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Monday Aug 1, 2016

TJ Perenara escapes ban after kicking Sam Cane in the face

TJ Perenara escapes ban after kicking Sam Cane in the face
15
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Influential Hurricanes halfback TJ Perenara has avoided sanction after an incident in the second half of the Super Rugby semi final against the Chiefs was missed by both officials on the day, and the citing commissioners. He is a free to play in the final as a result.

Perenara and Beauden Barrett have both been in sublime form as the Hurricanes have stormed towards the final. They will host the Lions, who sensationally beat the Highlanders 42-30.

The All Black’s boot clearly struck Sam Cane in the face though, so he can consider himself extremely lucky that it wasn’t picked up by any of the officials on the day. Even more surprising is that he has not been cited, as has been confirmed by SANZAAR.

All citings for red card worthy offences need to take place within 12 hours of the final whistle of the game, which means that window has long since passed.

The Chiefs loose forward took him out off the ball and Test teammate Perenara lashed out, catching him with what appeared to be his studs. He was immediately apologetic, but quite obviously also very concerned about referee Angus Gardner, as he looked across towards him more than once.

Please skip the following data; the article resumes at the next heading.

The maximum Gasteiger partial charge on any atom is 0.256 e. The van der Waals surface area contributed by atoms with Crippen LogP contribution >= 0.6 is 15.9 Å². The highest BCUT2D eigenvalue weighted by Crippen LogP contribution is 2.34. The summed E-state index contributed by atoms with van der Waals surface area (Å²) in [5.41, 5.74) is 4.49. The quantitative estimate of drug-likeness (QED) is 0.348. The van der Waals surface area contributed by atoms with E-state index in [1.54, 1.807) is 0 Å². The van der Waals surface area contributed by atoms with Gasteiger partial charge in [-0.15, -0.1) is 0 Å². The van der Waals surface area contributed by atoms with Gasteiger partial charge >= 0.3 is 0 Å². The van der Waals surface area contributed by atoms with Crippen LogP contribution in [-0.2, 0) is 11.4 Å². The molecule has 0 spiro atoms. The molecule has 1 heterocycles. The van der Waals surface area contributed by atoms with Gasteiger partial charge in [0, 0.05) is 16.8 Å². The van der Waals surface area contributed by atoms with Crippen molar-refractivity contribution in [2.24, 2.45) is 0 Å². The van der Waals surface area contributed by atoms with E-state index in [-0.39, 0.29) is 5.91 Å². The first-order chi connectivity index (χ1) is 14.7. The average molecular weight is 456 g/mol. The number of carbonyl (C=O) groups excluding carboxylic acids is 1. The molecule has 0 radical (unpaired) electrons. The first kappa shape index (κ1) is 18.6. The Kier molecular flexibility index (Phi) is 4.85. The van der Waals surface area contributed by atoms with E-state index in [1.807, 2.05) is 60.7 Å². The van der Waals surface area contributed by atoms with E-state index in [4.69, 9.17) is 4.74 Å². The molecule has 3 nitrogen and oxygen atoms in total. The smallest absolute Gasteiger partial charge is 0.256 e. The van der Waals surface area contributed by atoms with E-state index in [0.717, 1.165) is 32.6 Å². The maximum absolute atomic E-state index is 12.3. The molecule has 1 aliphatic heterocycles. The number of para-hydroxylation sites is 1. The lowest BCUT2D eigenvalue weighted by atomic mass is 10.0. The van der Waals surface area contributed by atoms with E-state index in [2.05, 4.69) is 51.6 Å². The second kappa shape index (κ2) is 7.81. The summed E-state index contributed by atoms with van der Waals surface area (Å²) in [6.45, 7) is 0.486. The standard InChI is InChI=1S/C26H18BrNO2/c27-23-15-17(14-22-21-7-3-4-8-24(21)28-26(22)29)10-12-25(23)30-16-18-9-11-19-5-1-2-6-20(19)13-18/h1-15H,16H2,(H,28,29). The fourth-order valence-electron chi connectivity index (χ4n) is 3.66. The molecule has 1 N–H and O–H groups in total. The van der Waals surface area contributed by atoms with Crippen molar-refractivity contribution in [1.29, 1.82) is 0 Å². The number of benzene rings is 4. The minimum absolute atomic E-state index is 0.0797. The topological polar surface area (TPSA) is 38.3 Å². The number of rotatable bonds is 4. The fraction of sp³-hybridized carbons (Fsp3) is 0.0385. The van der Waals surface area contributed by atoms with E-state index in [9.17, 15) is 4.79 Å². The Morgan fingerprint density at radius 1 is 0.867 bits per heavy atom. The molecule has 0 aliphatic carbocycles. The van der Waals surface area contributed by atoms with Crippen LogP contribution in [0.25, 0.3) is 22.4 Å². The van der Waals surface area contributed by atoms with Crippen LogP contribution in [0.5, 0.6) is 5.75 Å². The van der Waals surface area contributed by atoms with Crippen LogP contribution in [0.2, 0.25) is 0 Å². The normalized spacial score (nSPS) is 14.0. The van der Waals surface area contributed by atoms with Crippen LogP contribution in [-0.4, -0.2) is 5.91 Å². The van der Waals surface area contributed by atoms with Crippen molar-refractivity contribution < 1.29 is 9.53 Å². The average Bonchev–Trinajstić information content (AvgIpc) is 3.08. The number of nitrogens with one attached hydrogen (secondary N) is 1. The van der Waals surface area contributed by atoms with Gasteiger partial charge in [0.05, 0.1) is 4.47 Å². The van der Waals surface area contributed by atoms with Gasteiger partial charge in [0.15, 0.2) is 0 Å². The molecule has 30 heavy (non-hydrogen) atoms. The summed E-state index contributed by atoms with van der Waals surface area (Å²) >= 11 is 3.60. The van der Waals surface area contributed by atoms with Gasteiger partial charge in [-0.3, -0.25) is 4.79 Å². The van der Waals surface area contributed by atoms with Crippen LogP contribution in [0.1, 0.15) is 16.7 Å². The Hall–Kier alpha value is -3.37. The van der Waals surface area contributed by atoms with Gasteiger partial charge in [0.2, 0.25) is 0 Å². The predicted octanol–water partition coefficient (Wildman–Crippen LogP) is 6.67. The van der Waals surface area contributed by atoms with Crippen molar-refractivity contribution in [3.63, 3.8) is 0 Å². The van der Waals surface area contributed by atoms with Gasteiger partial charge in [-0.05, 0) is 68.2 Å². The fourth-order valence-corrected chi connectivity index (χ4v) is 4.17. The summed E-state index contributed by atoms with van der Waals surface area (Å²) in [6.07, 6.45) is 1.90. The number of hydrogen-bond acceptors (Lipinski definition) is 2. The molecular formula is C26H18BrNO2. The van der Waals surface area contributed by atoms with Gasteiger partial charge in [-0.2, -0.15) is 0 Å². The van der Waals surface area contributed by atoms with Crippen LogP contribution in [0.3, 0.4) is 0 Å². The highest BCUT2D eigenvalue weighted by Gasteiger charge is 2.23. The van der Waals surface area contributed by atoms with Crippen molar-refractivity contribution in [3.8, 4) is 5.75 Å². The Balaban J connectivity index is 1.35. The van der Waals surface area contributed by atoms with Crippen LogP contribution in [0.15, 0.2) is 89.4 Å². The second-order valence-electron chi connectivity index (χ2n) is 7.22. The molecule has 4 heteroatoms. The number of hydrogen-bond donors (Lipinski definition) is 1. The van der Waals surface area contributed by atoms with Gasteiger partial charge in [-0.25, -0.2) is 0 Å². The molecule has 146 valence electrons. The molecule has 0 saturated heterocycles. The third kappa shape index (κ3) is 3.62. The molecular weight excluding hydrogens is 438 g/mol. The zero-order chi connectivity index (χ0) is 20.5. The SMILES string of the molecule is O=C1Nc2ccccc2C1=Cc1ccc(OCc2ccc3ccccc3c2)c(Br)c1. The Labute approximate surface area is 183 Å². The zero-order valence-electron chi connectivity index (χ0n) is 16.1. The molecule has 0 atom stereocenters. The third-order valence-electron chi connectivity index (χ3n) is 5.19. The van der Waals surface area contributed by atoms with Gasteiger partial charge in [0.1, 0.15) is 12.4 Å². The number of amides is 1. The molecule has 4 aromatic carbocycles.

Cane said something to Gardner, with Perenara anxiously watching on, but it couldn’t be heard on camera and whatever it was obviously wasn’t convincing enough to warrant a TMO intervention to check for foul play. To Cane’s credit, he didn’t make a whole lot of it, but probably could have.

If cited and banned, Perenara would no doubt have missed the final against the Lions this coming weekend, and quite possibly even some of the Rugby Championship with New Zealand.

The Hurricanes held on to win the match 25-9, earning themselves a home final.

As for Cane, he could be seen post match looking dejected, with a bruised and battered face.


15 Comments

  • colombes
    4:54 PM 03/08/2016

    I'm just hallucinating and laughing at the same time. Can't wait to see a french player take a 6 months ban for the same offense. Yes, i'm french

    Reply
  • stroudos
    7:57 AM 03/08/2016

    That's exactly how I see it. And I'd go even further after just watching again now: I think the reason he got Cane's face, rather than another part of the body, is that Cane had his face up and looked like he was making some kind of apology for the original clear out. So all in all, a very polite albeit violent exchange.

    Reply
  • drg
    1:08 AM 03/08/2016

    I think he meant to kick Cane, just not in the face... if he could have stuck some studs into Canes chest, stomach, etc something slightly low key... but it seems he struck out to say "you dick"... and caught Cane in the face, then realising that his snap angry movement suddenly had a far more severe outcome than intended he goes into super apologetic mode. Whether this is because he doesn't want to be caught for what he did, or whether it's because he felt bad, or even because he felt bad for where it landed - rather than the action...